Malaysians think sexual harassment biggest issue faced by women in country; over half in Ipsos survey say comments on physical looks unacceptable
KUALA LUMPUR, March 9 — Among all the important issues faced by Malaysian women in the country, sexual harrassment leads the way as the top concern, according to a recent poll by market analysts Ipsos.
The study in conjunction with International Women’s Day 2022 yesterday showed that 35 per cent of Malaysian women feel that sexual harassment merits the top spot for issues women faced in the country.
Twenty-two per cent of women in Malaysia find the sexualisation of women and girls in media disconcerting, while 17 per cent of them find sexual violence the third biggest issue women in the country face.
Globally, sexual harrassment also holds the top spot among concerns among women, at 29 per cent, followed by sexual violence, at 25 per cent, and domestic abuse, at 23 per cent.
“For 2022, sexual harassment is considered a top issue, both in Malaysia and globally. However, what constitute sexual harassment will be judged differently depending on country context.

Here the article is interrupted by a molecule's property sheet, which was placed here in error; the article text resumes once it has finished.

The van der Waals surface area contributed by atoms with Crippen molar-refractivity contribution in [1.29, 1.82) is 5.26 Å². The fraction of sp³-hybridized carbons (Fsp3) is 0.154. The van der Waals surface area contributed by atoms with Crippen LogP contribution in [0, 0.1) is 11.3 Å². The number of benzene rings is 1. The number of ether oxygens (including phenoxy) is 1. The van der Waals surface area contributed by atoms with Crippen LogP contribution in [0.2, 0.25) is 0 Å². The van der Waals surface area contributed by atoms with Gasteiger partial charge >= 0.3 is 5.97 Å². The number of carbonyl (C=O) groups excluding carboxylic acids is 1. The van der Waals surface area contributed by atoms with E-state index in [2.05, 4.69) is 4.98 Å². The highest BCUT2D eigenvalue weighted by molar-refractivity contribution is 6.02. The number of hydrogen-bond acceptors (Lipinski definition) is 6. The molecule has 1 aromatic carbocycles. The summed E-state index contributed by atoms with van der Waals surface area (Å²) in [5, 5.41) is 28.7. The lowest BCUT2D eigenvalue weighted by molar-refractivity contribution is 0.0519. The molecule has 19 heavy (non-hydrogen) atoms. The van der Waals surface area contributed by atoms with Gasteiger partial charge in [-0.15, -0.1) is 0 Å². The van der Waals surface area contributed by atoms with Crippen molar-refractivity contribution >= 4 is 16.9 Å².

“While about half of Malaysians find it acceptable to give unrequested comments or compliments on someone’s appearance, the global acceptance for this is much lower,” Lars Erik Lie, Ipsos Malaysia’s associate director of public affairs, said in a statement today.
The survey showed that about 52 per cent of Malaysian women consider it unacceptable to send unrequested comments or compliments on someone’s physical appearance, which is twice as high as the average of other countries.
It also showed that both in Malaysia and elsewhere, men have a higher acceptance rate than women for using sexist language, sending sexual images and sharing intimate images of someone without consent.
The survey also found 49 per cent of Malaysian respondents also think that violence against women is often provoked by the victim, more than three times the share of global country average — which stands at 15 per cent.
It said that the sentiment is shared almost equally among men and women.
“Almost half of all Malaysians agree that violence against women often is provoked by the victim, far higher than the global average — notably, women are as likely as men to hold that sentiment,” Lie said.
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